My poor camera was dropped at the Liberty Bell in Philadelphia, and the lens no longer retracts. I loved that camera – but after extensive research, im back in the game with a new camera! Happy to do my first post with pics from my new baby.
On a rainy dreary day, we head down the “ugly” part of Jasper Avenue to try the new restaurant by Carla Alexander of Soul Soup and Sal Di Maio who owns the gastropub downstairs, Red Star. MRKT Market is simply that – a “fresh market” concept restaurant where the limited menu provides you with a few choices in terms of sandwiches, soups, and specials. 3 sandwiches, 3 soups, one special the day we were there.
The interior feels like a wooden airplane fuselage. I’ve heard canoe, and upscale log cabin (rather generous i’d say), it is nonetheless hip, while managing some warmth. The most prominent feature of MRKT market is the long table that allows many diners to share a meal.
Zibetto Espresso Bar
1385 Avenue of the Americas
New York, NY
Manhattan Gourmet 56
1377 Avenue of the Americas
New York, NY
A sunny 86F day in NYC with nothing to do in the morning. A perfect setup for a casual walk in Manhattan and to grab a simple breakfast to enjoy on the benches of Central Park. As a die-hard addict in need of a stiff cup of coffee in the morning, my first stop after bypassing those dreadful Starbucks outlets was Zibetto. Essentially a long narrow space that couldn’t be more than eight feet wide and anchored by a sleek looking, white tiled and similarly colored marble counter-top bar accented with some metallic touches, it fit with my mental image of an Italian espresso bar.
Staffed with some slick looking, white shirted gents efficiently buzzing around behind the bar, there was already a strong lineup in place, as well as some other customers enjoying their cups of hot liquid at the tiny armrest like shelves jutting out from the walls. Clearly, its a place to have your drink in a jiffy, no lounging around here sucking up free wi-fi or anything and generally disrupting the business need of turnover on the part of the proprietors.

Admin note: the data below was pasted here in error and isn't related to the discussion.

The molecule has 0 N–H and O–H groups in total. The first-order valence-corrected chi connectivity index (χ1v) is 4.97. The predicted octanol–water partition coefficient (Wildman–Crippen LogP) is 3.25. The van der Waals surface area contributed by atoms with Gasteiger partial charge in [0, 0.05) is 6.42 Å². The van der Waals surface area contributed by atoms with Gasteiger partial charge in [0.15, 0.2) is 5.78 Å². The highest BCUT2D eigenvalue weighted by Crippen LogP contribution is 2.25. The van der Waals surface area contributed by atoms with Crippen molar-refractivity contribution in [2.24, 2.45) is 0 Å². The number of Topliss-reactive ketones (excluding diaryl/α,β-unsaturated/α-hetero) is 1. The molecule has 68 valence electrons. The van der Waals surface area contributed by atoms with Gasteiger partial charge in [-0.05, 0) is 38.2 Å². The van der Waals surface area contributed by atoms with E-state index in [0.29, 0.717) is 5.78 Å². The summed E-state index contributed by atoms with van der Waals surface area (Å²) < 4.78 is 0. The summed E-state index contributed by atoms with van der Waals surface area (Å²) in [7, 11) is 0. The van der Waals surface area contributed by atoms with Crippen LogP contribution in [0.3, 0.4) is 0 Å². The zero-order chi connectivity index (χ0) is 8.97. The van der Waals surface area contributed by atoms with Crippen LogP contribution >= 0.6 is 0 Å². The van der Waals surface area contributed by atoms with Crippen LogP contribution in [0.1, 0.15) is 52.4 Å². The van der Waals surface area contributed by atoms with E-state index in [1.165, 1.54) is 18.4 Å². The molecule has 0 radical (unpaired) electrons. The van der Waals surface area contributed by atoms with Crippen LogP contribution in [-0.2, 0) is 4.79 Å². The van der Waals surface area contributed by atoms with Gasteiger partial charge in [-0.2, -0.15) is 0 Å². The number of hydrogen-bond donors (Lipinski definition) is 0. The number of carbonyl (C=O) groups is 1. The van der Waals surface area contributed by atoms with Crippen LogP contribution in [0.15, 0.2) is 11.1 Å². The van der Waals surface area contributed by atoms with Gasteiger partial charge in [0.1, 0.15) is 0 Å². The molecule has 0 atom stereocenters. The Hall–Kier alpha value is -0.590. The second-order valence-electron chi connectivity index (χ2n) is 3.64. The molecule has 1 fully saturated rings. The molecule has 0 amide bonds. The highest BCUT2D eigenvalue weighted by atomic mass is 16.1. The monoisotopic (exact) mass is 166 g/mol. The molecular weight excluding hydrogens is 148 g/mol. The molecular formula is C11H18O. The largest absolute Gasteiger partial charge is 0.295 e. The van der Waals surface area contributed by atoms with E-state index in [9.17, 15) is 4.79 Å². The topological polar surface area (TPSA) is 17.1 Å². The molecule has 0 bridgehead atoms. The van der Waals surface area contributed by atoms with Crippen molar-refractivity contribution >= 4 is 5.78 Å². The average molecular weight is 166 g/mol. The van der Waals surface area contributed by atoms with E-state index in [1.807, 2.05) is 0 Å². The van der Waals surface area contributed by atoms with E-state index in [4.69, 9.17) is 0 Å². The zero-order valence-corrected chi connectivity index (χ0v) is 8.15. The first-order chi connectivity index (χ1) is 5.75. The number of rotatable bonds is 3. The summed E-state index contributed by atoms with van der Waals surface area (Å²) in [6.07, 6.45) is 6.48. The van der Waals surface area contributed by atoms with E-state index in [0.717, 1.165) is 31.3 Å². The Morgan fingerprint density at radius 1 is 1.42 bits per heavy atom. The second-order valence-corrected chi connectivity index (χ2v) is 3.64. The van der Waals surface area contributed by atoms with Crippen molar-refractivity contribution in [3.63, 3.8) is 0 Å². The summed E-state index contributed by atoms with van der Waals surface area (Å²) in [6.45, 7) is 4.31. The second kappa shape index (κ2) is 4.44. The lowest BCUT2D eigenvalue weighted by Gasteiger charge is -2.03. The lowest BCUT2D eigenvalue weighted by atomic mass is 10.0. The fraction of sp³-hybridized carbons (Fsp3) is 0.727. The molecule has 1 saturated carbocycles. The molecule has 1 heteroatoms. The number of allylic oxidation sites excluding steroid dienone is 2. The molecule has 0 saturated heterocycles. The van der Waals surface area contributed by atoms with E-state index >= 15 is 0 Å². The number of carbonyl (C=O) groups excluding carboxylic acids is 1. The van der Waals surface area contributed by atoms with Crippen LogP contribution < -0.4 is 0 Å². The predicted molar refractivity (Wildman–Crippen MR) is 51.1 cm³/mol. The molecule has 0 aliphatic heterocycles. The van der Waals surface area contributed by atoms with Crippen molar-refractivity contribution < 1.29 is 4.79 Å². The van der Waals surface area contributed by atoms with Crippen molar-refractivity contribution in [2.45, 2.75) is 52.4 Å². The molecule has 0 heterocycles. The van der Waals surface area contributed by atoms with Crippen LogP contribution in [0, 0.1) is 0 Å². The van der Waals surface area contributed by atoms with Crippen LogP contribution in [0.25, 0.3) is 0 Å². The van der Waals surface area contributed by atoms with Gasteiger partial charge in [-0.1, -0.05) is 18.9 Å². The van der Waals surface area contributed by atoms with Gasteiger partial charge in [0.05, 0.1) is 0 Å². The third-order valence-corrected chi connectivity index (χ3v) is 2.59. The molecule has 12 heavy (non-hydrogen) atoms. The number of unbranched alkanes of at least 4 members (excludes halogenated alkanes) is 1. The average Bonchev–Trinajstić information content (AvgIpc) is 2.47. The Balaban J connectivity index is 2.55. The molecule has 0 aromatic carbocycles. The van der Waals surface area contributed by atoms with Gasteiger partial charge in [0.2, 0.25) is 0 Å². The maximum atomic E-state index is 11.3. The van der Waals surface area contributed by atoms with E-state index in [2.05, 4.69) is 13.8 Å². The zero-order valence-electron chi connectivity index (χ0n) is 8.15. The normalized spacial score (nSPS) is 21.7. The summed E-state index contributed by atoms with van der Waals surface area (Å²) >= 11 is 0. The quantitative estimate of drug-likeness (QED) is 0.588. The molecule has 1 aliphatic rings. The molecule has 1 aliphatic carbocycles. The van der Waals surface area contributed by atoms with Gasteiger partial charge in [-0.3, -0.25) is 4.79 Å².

Pho Thai Hoa
Pho Thai Hoa is one of the best and most well known Vietnamese restaurants in Vancouver. It has a lot of competition along Kingsway – Vancouver’s version of little Saigon. Pho Thai Hoa differentiates itself from most of the other Vietnamese restaurants in the area with its clean premises, extensive (and nicely photographed) menu, and generally good food. It is known for its good pho and other Vietnamese classics. Now it is doing something new for this town: a hot banh mi with grilled meats.
Now, I am perhaps presumptuous in my pronouncement that hot banh mi is a recent phenomenon here in Vancouver. After all, I have certainly not eaten at all the Vietnamese places in town. However, in my explorations along Kingsway, known to be on a cutting edge of authentic Vietnamese food, this is the first I have seen this. More recent second-hand reports from others indicate that there are a few places that serve a grilled meat banh mi – but none seem to be attempting it to this scale. Is it perhaps grilled fillings are really only possible in a full kitchen – something a typical banh mi joint does not usually have? Also it is somewhat unusual for the pho-centric restaurant to be serving banh mi.
There are three names that usually come up when Vancouverites talk about their favourite banh mi: Au Petit Cafe, Ba Le, and Tung Hing . I needed to grab a quick lunch from my kids and their friends one day after school. I was going to drive right past these three restaurants so I thought I would take this opportunity to do a side-by-side photo-essay.
I ordered the “Special” at each place to set a base-line comparison. Having ordered the Specials at all three spots over the years, I know how consistent they all are with their production – in other words, what you see here is what you would typically get.
From the left to right: Au Petit Cafe, Ba Le (Kingsway), Tung Hing.
As you can see, Tung Hing’s banh mi is at least 2″ longer than the other two – 10″ vs 8″. Au Petit Cafe has their bread specially made by La Baguette et L’echalotte which has a storefront on Granville Island. Ba Le currently sources from Empress Bakery (I incorrectly attributed their source as Paris Bakery in my earlier post here), but are about to embark on their own baking operation in-house with the installation of some new ovens at the Kingsway location.